A fragment is an incomplete sentence. It cannot stand alone because it is not an independent clause. It either lacks a subject, a complete verb (or both), or it might be a complete sentence but because it begins with a subordinating word (such as “when” or “because”) it does not express a complete thought. It is a dependent clause—dependent on something else to complete its meaning. Let’s look at some examples.
I went to the store yesterday.
The subject is “I” and the verb is “went,” and the sentence expresses a complete and independent thought. Look at what happens when we add a subordinating word:
When I went to the store yesterday.
We need something else to complete the thought—we don’t know what happened when we went to the store yesterday. Now we have a fragment. To fix this kind of fragment, we must add it to another complete sentence.
When I went to the store yesterday, I bought some milk.
Another type of fragment occurs with “after thoughts” (usually a dependent clause or a phrase that adds detail) that need to be joined to the previous sentence to complete its meaning:
We are really going to have to hurry. Because we overslept and missed the bus.
The emphasized words finish the thought of the first sentence, so they need to be joined to the first sentence.
We are really going to have to hurry because we overslept and missed the bus.
Notice here that a dependent clause added at the end of a sentence is not preceded by a comma.
In addition, some fragments are caused by verbal and prepositional phrases:
Running down the street.
This verbal phrase is a fragment because it lacks a subject and a complete verb. It can be fixed two ways. One would be to add the subject and the missing portion of the complete verb:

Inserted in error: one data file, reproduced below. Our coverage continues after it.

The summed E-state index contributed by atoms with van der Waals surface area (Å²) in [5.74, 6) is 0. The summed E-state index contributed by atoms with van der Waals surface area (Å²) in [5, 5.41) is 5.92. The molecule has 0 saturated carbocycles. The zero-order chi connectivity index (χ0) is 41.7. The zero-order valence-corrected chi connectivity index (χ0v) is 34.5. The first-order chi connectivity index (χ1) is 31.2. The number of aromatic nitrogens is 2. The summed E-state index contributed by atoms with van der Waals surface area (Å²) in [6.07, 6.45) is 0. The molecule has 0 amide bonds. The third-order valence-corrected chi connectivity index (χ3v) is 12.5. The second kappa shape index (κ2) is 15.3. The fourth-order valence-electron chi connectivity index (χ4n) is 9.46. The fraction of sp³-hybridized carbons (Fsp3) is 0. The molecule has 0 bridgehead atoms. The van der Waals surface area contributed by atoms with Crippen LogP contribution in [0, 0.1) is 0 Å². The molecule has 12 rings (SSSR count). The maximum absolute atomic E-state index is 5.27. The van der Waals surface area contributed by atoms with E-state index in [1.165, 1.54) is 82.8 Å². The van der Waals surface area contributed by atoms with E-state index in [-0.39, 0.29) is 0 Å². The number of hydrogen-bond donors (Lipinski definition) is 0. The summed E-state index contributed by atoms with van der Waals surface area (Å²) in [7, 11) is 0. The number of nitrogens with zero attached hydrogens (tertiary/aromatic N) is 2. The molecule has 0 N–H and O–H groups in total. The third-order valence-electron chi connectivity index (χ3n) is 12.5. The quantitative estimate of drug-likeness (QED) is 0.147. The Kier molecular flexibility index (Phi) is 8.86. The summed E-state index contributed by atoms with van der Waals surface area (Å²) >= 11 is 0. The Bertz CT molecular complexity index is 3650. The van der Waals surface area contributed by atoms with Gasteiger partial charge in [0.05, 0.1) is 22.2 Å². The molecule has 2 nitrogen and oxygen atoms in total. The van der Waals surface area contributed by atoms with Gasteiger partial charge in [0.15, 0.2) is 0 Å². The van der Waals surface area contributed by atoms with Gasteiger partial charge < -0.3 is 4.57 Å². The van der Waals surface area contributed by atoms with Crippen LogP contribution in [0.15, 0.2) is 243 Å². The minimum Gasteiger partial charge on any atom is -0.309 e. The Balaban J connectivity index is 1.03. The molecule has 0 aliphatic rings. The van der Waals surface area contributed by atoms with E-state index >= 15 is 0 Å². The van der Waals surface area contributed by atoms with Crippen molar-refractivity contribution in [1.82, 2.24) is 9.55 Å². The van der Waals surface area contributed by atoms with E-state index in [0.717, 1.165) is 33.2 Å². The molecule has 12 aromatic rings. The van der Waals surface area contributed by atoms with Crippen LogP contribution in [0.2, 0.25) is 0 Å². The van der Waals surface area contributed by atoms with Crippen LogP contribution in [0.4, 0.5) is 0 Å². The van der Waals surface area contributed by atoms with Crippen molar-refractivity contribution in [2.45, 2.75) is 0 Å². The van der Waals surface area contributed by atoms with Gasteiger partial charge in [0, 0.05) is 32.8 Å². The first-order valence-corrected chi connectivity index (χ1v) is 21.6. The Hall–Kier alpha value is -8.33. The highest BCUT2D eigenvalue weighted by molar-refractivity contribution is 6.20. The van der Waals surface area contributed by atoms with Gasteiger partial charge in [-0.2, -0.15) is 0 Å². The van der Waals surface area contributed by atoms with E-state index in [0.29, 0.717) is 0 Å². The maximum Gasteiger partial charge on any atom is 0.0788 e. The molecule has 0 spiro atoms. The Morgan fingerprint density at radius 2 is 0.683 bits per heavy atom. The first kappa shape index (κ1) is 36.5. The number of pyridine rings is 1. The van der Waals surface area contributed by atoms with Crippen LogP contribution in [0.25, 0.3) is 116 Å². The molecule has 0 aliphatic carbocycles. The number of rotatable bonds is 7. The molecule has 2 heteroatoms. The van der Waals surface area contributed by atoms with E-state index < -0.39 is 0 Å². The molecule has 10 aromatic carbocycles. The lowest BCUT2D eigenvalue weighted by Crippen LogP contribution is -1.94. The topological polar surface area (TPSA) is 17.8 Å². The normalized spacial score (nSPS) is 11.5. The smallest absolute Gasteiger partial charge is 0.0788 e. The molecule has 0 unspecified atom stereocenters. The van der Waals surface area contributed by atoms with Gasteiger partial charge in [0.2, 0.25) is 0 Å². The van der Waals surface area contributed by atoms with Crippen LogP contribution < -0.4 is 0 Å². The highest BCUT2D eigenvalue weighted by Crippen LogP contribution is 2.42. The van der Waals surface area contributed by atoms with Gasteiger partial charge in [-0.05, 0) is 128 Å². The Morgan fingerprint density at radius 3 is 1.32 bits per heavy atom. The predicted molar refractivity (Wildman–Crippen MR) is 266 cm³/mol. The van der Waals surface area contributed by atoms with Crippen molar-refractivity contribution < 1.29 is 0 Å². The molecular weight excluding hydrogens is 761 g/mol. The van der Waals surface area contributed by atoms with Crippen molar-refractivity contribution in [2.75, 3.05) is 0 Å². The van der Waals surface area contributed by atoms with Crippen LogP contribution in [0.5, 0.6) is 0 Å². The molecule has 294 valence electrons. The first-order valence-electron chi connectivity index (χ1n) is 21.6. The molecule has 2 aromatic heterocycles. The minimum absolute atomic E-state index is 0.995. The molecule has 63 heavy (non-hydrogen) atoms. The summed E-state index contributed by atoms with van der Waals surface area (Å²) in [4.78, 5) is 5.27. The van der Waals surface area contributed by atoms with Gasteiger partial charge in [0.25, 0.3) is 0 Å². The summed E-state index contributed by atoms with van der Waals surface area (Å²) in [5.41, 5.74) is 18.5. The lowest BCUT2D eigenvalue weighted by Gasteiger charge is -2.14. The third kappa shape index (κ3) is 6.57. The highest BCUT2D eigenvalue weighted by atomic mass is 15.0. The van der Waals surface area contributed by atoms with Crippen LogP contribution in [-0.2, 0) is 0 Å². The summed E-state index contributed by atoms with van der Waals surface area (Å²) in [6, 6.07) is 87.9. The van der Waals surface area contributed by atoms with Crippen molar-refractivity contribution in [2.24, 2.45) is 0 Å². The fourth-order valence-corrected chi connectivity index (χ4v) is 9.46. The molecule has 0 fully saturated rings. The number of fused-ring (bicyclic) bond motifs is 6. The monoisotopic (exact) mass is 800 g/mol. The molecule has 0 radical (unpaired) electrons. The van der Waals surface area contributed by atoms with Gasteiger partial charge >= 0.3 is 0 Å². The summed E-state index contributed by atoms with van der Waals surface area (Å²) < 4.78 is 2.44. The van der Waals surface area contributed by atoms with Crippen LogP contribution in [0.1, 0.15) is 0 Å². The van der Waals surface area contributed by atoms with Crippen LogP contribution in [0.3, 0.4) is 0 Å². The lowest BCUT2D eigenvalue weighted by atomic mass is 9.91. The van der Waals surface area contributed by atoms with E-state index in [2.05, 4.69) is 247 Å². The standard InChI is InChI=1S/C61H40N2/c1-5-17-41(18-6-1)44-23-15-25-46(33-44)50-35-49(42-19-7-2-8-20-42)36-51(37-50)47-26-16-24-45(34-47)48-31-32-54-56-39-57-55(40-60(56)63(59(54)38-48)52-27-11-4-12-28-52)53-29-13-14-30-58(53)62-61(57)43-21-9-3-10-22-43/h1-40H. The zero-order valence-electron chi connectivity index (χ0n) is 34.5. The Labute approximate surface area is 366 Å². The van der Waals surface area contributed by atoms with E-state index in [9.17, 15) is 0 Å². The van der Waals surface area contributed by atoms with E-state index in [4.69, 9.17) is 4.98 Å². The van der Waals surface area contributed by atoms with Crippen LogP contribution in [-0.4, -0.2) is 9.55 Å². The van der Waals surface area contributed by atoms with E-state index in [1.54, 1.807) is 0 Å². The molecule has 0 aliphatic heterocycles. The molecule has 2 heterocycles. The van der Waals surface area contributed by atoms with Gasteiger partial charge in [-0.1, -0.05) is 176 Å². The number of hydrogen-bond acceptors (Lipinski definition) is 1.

A shaggy dog was running down the street.
Alternatively, this phrase can be added to an independent clause as an introductory phrase:
Running down the street, two little girls chased their shaggy dog.
Also, in addition to the above, there a few commonly used phrases that can very easily be fragments if not joined to an independent clause. When proofreading your work, look for the following “red flag” words:
In all of the examples above, the red flag words in bold signal the beginning of a dependent clause that cannot stand alone. Thus, these dependent clauses are fragments that need to be connected to the main clause that precedes them.
Many fragments occur when phrases provide a lot of information but do not contain a proper subject and verb relationship. Below are some examples:
A series of prepositional phrases
After the game but before the other team went home.
After the game but before the other team went home, the student body threw a celebration party for both teams because it was such an excellent competition.
Notice here we added an independent clause to tell what happened.
A verbal phrase that provides description
Staying late after work every day in hopes of meeting the deadline.
Staying late after work every day in hopes of meeting the deadline, Sheila existed on leftover pizza and stale donuts because she didn’t have time to eat a proper dinner.
Again, we added an independent clause to tell what happened.
Nearly a sentence but missing part of the complete verb
Some of the students acting in the play this spring.
Remember that “-ing” verbs must have an auxiliary verb with them to function as the verb of the sentence. Without the auxiliary, it is just a verbal (which usually functions as an adjective).
REVISED: Some of the students were acting in the play this spring.
Here we simply added the missing auxiliary of the verb.
ANOTHER REVISON: Some of the students acting in the play this spring were from Spain.
Remember, fragments often have nothing to do with sentence length, but instead are fragments because they are missing something to make them complete sentences. For example, the following sentence is long, but it is a fragment:
Staying up until 3 in the morning to finish papers, eating cheap fast food, spending hours in the library looking for books to finish a project, enjoying cold pizza for breakfast, trying to remember everything the professor said about World War I in time for the test, ignoring friends, and leaving messages from parents unreturned during finals week.
REVISED: Staying up until 3 in the morning to finish papers, eating cheap fast food, spending hours in the library looking for books to finish a project, enjoying cold pizza for breakfast, trying to remember everything the professor said about World War I in time for the test, ignoring friends, and leaving messages from parents unreturned are just a few of my bad habits during finals week.